What is it about?
This paper formulates a new approach to the classical learning/adaptive control problem. Our approach is based on two key observations: (1) the inherent conflict between control and identification as they compete for the only available resource, namely the input to the plant; (2) when designing and optimizing the performance of a control system the current task, as well as the repertoire of other typical future tasks which the system may encounter during its life time, should be considered. Our approach is formulated for a general nonlinear time-varying plant; thus, unlike existing adaptive control theory, the theory for a linear time-invariant system evolves as a special case of the general case. The design for the full lifetime of the system creates a methodology that specifies what current actions should be taken in addition to the tracking of the current reference trajectory, at the expense of some performance degradation in the current task, so as to improve the performance of future tasks: this is the learning trade off. The conflicting objectives, namely, tracking versus learning and current task versus future tasks, are most naturally posed and partially solved in the domain of 'multiple objective optimization theory'. We demonstrate for linear time-invariant plants with quadratic cost, that Pareto optimal learning adaptive controllers may be obtained by simple 'out of loop' mixing, where a scalar controls the tracking versus learning trade off in a reliable way.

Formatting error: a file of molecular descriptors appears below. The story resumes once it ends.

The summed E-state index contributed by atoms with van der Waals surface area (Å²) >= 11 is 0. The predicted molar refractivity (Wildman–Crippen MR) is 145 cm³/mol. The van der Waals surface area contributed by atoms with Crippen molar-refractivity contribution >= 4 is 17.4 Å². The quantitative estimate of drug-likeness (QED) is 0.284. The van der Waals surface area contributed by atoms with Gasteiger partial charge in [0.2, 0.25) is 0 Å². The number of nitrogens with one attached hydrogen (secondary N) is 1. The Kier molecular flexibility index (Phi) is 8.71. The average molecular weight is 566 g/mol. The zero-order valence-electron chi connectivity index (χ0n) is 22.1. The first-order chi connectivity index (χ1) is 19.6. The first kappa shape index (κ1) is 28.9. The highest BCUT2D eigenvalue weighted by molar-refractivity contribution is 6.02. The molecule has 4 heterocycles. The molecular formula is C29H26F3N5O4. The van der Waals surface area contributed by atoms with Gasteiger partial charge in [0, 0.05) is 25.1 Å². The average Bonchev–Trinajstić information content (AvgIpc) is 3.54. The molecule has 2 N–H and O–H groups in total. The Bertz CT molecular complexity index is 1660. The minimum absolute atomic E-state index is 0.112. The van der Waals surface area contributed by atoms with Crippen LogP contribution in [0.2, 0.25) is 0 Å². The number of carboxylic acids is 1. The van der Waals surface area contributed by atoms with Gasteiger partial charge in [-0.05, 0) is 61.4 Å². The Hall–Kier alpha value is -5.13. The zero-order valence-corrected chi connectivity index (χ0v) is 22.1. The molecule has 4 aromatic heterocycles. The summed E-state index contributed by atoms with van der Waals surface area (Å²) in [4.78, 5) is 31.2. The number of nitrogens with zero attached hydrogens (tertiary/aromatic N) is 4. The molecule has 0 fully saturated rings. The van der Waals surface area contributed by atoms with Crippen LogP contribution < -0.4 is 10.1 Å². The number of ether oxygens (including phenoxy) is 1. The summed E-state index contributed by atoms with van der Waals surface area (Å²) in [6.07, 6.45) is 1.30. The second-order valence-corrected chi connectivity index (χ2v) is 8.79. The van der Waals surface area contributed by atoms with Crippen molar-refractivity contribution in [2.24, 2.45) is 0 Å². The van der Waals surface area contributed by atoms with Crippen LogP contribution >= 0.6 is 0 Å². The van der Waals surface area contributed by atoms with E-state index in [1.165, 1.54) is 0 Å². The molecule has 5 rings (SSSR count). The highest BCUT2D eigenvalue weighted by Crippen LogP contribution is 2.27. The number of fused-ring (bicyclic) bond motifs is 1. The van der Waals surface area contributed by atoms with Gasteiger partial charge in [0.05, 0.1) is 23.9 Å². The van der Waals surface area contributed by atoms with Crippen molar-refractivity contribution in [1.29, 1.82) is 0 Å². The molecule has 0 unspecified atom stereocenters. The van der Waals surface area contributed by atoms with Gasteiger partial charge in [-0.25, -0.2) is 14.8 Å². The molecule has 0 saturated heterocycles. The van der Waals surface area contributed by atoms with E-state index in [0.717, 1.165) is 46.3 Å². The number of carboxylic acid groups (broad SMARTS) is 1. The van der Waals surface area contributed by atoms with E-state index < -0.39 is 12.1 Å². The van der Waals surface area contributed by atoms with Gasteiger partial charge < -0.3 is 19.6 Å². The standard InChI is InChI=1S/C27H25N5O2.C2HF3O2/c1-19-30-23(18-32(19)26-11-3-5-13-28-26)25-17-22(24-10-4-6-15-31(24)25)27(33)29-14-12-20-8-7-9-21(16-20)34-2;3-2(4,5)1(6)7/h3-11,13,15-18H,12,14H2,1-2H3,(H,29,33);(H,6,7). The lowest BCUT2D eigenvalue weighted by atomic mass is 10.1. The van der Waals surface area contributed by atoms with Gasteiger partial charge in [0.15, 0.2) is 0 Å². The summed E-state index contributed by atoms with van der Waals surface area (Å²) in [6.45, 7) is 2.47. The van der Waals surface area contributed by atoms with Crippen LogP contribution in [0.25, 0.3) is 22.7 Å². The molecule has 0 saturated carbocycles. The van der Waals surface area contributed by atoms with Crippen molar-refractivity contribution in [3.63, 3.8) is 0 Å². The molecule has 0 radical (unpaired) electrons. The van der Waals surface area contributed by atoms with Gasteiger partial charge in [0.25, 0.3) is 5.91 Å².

The following have contributed to this page: Dr Itzhak Barkana